Dental hygienist Kara Hershey assiduously removes tartar from your correspondent's teeth while more than holding up her end of the conversation and guardedly discloses her ideas for inventions that she thinks could revolutionize dental care!
Volunteer Shirley Hanson was on hand to greet visitors at the Chestnut Hill Historical Society on their first Saturday of the month open house. The Society’s archives house some 20,000 historical items including photos, many available digitally online.
Your correspondent asked about the history of his house. Volunteer Meredith Sonderskov located a 1916 newspaper illustration of the newly built twin houses on the 200 block of East Highland Avenue featuring then modern amenities – refrigerator rooms, trunk rooms and set-in tub bathrooms. The garage and 14 foot driveway would accommodate the popular Ford Model T and nearly 100 years later are more than enough room for your correspondent’s machine. Watch video here.
Your correspondent went to the Chestnut Hill Garden Fest in the morning when it was still drizzly and cold.
But the weather didn't stop the Morris men from dancing and hitting their sticks together and the muscians and Morris men, women, boys and girls from kicking up their heels
Melody Mora,Ten Thousand Villages store manager was outside the store pitching the Village's exclusive small batch fair trade coffee, "Level Ground" while inside associate Tiara Richardson treated customers to tastes and imparted background information.
Meanwhile, Keven Wang was busy at his "Asian Name Painting" stall deftly brushing water colors with small, handmade leather brushes.
Outside the new "Greenology" store, Fritzie, Ken Hay and Harvey Gurst, described the mechanics and construction of koi ponds for aquaponics, growing greens and vegetables.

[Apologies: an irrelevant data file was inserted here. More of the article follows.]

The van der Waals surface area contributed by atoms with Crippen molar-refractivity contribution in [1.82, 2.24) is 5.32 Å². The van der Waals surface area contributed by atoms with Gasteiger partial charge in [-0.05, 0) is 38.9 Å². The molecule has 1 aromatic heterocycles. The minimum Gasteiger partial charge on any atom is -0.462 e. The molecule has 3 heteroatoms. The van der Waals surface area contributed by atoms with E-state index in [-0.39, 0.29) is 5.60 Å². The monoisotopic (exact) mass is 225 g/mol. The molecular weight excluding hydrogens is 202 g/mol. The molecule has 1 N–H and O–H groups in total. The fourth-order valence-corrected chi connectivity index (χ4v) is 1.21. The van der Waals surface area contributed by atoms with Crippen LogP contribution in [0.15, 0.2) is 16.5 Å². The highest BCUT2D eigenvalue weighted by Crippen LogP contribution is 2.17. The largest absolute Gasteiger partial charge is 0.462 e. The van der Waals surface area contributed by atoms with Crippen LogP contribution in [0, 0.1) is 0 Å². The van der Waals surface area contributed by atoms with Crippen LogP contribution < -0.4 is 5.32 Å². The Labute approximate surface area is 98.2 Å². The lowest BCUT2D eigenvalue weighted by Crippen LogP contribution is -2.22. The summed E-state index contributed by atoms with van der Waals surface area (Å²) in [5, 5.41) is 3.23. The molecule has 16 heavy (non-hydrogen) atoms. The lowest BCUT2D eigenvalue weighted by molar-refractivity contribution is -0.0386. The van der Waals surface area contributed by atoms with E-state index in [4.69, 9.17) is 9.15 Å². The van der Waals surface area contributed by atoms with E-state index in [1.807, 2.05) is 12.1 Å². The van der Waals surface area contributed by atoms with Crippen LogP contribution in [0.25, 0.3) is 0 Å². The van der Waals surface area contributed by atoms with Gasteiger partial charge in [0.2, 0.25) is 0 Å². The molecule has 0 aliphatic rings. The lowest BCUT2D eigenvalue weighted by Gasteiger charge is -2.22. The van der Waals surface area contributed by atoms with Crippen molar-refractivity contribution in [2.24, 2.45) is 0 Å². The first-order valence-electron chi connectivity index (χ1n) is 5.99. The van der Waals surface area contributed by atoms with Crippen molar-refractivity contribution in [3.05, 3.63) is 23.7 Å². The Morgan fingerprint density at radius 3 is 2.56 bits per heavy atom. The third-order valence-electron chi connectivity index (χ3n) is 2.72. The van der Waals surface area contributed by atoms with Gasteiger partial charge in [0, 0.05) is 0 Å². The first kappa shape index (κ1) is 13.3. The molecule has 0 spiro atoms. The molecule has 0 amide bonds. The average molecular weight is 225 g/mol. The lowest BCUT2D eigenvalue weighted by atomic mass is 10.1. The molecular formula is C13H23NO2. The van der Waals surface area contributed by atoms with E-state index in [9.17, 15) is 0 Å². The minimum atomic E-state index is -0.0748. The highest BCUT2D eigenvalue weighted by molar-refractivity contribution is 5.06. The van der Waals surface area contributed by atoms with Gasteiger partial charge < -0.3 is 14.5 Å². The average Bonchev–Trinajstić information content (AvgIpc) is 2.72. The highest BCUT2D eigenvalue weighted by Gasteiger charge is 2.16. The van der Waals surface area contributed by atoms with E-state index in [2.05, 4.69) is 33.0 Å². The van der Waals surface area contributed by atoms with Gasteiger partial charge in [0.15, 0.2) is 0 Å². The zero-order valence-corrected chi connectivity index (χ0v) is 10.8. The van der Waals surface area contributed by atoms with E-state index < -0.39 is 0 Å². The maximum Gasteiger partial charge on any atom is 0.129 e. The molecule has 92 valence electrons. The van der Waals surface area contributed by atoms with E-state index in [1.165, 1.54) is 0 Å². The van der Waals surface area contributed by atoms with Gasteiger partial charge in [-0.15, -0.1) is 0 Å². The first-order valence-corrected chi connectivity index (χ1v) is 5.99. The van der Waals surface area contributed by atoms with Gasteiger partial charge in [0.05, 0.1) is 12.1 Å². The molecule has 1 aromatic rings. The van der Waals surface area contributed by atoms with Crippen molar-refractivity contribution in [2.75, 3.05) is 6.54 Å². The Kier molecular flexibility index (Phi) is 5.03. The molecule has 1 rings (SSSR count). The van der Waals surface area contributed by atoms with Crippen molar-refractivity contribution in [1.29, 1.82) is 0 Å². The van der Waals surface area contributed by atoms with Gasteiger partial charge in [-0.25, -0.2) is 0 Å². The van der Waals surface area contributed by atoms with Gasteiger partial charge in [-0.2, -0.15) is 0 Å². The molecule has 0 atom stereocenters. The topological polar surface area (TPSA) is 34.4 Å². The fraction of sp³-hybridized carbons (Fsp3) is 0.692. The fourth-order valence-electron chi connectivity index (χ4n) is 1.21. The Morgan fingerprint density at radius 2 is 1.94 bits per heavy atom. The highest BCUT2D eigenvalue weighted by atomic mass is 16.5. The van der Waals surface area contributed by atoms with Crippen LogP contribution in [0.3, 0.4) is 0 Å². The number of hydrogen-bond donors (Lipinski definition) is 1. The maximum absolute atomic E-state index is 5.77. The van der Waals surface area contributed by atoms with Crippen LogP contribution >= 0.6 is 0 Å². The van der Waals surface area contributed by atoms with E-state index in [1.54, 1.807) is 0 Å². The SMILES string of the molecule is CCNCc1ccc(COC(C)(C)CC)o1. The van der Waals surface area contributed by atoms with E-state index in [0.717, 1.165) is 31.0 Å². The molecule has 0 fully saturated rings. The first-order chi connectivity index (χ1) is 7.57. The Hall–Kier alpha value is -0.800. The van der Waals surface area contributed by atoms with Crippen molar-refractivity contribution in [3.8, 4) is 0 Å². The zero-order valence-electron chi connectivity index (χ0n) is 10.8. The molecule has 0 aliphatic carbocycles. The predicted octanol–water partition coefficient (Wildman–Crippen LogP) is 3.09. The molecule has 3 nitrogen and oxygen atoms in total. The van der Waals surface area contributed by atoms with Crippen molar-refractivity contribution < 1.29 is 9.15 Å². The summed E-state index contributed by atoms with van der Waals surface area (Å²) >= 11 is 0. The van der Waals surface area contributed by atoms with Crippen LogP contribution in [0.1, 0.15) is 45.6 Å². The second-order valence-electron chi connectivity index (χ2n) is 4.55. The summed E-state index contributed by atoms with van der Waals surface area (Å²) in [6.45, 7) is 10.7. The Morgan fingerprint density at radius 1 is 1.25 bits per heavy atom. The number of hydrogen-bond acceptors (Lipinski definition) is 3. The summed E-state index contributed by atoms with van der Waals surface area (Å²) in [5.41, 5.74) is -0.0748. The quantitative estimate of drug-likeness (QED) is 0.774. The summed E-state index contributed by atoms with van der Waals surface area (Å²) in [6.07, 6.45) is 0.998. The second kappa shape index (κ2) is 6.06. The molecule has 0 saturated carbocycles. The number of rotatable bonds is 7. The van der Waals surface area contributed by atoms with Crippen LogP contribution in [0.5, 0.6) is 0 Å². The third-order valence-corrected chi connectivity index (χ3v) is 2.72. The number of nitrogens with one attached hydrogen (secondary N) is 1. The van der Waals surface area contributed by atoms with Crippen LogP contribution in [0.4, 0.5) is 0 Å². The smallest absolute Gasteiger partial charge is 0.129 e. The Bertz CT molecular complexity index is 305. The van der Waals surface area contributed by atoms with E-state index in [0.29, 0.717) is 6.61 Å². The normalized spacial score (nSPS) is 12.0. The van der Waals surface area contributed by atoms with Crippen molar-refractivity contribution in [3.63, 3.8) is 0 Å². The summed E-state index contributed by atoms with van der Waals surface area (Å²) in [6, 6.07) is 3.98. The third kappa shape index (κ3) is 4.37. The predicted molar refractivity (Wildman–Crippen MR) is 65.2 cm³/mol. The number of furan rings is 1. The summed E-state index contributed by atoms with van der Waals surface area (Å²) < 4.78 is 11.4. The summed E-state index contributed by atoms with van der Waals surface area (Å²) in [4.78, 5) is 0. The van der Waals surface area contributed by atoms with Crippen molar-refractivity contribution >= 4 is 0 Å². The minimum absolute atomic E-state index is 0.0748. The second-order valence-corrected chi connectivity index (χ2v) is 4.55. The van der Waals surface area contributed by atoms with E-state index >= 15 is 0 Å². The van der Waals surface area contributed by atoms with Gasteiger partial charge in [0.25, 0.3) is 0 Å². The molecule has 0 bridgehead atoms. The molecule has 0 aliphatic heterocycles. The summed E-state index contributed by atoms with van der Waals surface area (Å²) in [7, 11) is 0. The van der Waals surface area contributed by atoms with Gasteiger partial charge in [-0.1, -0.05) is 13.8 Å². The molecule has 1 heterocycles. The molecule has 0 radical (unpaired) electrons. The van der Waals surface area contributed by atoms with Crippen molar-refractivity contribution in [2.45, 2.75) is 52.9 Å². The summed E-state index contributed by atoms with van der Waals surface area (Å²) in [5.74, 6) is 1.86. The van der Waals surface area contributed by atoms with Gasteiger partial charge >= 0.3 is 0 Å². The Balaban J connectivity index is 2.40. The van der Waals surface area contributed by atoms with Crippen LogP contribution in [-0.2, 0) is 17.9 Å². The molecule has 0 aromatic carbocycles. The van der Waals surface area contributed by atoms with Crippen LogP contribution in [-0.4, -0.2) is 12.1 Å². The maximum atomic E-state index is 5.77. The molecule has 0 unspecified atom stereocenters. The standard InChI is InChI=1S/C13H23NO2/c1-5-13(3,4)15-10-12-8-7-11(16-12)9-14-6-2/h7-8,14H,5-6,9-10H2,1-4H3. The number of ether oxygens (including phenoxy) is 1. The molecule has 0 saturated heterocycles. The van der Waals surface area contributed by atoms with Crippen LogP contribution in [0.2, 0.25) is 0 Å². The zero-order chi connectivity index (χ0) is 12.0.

I returned in the windy but sunny late afternoon to hear a winsome young woman singing "I can't wait". Further up the street the peoples were boogie-ing to "Happy" and "She's a Good Girl" by the City Rhythm Orchestra.
PASSERSBY REACT TO BOULDER WRAPPED AS CHRISTMAS PRESENT
Passersby react to seeing a boulder at the corner of Ardeigh and Evergreen in Chestnut Hill, Philadelphia, gift wrapped in green and red. The boulder appears to have been placed on the sidewalk at the corner intersection to keep motorists from driving up on the sidewalk when they make a turn. Watch video here.
PARKING LOT ATTENDANT SAYS NO ONE'S BEEN TOWED YET FOR PARKING BUT NOT PATRONIZING TOP OF HILL BUSINESSES
The Chestnut Hill parking lot at the top of the Hill off of Bethlehem Pike has an attendant to ward off parkers who are not patronizing Top of the Hill plaza businesses. Other lots in Chestnut Hill are policed by the Philadelphia Parking Authority which monitors kiosk-issued timed parking receipts. There are often a lot of open spaces at the Top of the Hill Lot. Matt, the attendant, says you probably won't get towed if you park just long enough to return at book at the Chestnut Hill library at the northwest side of the lot. Watch video here.
DAD TAKES BABY DAUGHTER FOR HIKE ON FORBIDDEN DRIVE
Lou, a construction manager, is taking a break from work to care for his 4-month-old baby daughter while his wife continues to work. Tired of staying inside so much, they began taking their daughter on hikes. On this day, Lou had hiked a mile with Ilya before a refreshment break and diaper change at the Cedars Café at the northern end of Forbidden Drive. Watch video here.
MANUFACTURER'S REP OUT FOR A JOG
Lou, a construction manager, is taking a break from work to care for his 4-month-old baby daughter while his wife continues to work. Tired of staying inside so much, they began taking their daughter on hikes. On this day, Lou had hiked a mile with Ilya before a refreshment break and diaper change at the Cedars Café at the northern end of Forbidden Drive.